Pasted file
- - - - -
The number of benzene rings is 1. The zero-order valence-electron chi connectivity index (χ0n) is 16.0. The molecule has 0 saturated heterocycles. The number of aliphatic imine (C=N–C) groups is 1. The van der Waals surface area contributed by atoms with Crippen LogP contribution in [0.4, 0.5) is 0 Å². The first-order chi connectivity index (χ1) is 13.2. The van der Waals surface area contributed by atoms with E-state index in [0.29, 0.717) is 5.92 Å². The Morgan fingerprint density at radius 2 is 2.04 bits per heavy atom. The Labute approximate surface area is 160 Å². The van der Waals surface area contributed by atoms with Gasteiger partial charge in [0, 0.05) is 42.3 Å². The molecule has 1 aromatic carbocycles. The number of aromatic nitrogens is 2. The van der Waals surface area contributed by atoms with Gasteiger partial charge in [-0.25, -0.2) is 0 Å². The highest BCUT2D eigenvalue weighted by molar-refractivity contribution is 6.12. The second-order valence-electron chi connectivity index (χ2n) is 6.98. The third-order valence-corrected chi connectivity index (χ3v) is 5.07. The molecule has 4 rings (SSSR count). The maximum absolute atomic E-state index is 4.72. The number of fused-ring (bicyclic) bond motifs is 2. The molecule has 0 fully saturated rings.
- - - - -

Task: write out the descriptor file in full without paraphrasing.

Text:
The number of benzene rings is 1. The zero-order valence-electron chi connectivity index (χ0n) is 16.0. The molecule has 0 saturated heterocycles. The number of aliphatic imine (C=N–C) groups is 1. The van der Waals surface area contributed by atoms with Crippen LogP contribution in [0.4, 0.5) is 0 Å². The first-order chi connectivity index (χ1) is 13.2. The van der Waals surface area contributed by atoms with E-state index in [0.29, 0.717) is 5.92 Å². The Morgan fingerprint density at radius 2 is 2.04 bits per heavy atom. The Labute approximate surface area is 160 Å². The van der Waals surface area contributed by atoms with Gasteiger partial charge in [0, 0.05) is 42.3 Å². The molecule has 1 aromatic carbocycles. The number of aromatic nitrogens is 2. The van der Waals surface area contributed by atoms with Gasteiger partial charge in [-0.25, -0.2) is 0 Å². The highest BCUT2D eigenvalue weighted by molar-refractivity contribution is 6.12. The second-order valence-electron chi connectivity index (χ2n) is 6.98. The third-order valence-corrected chi connectivity index (χ3v) is 5.07. The molecule has 4 rings (SSSR count). The maximum absolute atomic E-state index is 4.72. The number of fused-ring (bicyclic) bond motifs is 2. The molecule has 0 fully saturated rings.